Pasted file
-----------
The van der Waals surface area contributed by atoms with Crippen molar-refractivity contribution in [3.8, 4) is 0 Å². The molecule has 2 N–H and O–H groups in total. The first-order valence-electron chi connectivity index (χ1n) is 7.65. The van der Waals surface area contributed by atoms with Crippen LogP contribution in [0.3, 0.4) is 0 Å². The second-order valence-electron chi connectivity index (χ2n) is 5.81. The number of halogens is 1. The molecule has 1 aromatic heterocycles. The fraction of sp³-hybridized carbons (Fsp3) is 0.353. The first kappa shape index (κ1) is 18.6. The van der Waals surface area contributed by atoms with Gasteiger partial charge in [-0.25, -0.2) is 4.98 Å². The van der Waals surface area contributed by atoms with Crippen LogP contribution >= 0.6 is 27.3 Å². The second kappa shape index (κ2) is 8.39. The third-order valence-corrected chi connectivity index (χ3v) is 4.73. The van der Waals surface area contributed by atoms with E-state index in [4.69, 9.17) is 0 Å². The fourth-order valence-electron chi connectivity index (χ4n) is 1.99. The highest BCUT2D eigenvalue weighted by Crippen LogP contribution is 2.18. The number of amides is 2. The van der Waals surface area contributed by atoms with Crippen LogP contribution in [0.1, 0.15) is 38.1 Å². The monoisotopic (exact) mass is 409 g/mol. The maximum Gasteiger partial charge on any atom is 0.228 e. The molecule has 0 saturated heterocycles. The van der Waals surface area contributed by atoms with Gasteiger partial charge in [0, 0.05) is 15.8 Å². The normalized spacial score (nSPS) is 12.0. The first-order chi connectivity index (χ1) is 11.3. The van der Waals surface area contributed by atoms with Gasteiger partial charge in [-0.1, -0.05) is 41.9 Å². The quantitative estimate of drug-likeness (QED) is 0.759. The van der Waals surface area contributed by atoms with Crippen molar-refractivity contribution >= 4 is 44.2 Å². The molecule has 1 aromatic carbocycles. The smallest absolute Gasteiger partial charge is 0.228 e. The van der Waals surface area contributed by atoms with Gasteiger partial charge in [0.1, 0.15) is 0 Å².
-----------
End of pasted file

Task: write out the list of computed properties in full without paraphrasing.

The van der Waals surface area contributed by atoms with Crippen molar-refractivity contribution in [3.8, 4) is 0 Å². The molecule has 2 N–H and O–H groups in total. The first-order valence-electron chi connectivity index (χ1n) is 7.65. The van der Waals surface area contributed by atoms with Crippen LogP contribution in [0.3, 0.4) is 0 Å². The second-order valence-electron chi connectivity index (χ2n) is 5.81. The number of halogens is 1. The molecule has 1 aromatic heterocycles. The fraction of sp³-hybridized carbons (Fsp3) is 0.353. The first kappa shape index (κ1) is 18.6. The van der Waals surface area contributed by atoms with Gasteiger partial charge in [-0.25, -0.2) is 4.98 Å². The van der Waals surface area contributed by atoms with Crippen LogP contribution >= 0.6 is 27.3 Å². The second kappa shape index (κ2) is 8.39. The third-order valence-corrected chi connectivity index (χ3v) is 4.73. The van der Waals surface area contributed by atoms with E-state index in [4.69, 9.17) is 0 Å². The fourth-order valence-electron chi connectivity index (χ4n) is 1.99. The highest BCUT2D eigenvalue weighted by Crippen LogP contribution is 2.18. The number of amides is 2. The van der Waals surface area contributed by atoms with Crippen LogP contribution in [0.1, 0.15) is 38.1 Å². The monoisotopic (exact) mass is 409 g/mol. The maximum Gasteiger partial charge on any atom is 0.228 e. The molecule has 0 saturated heterocycles. The van der Waals surface area contributed by atoms with Gasteiger partial charge in [0, 0.05) is 15.8 Å². The normalized spacial score (nSPS) is 12.0. The first-order chi connectivity index (χ1) is 11.3. The van der Waals surface area contributed by atoms with Gasteiger partial charge in [-0.1, -0.05) is 41.9 Å². The quantitative estimate of drug-likeness (QED) is 0.759. The van der Waals surface area contributed by atoms with Crippen molar-refractivity contribution >= 4 is 44.2 Å². The molecule has 1 aromatic carbocycles. The smallest absolute Gasteiger partial charge is 0.228 e. The van der Waals surface area contributed by atoms with Gasteiger partial charge in [0.1, 0.15) is 0 Å².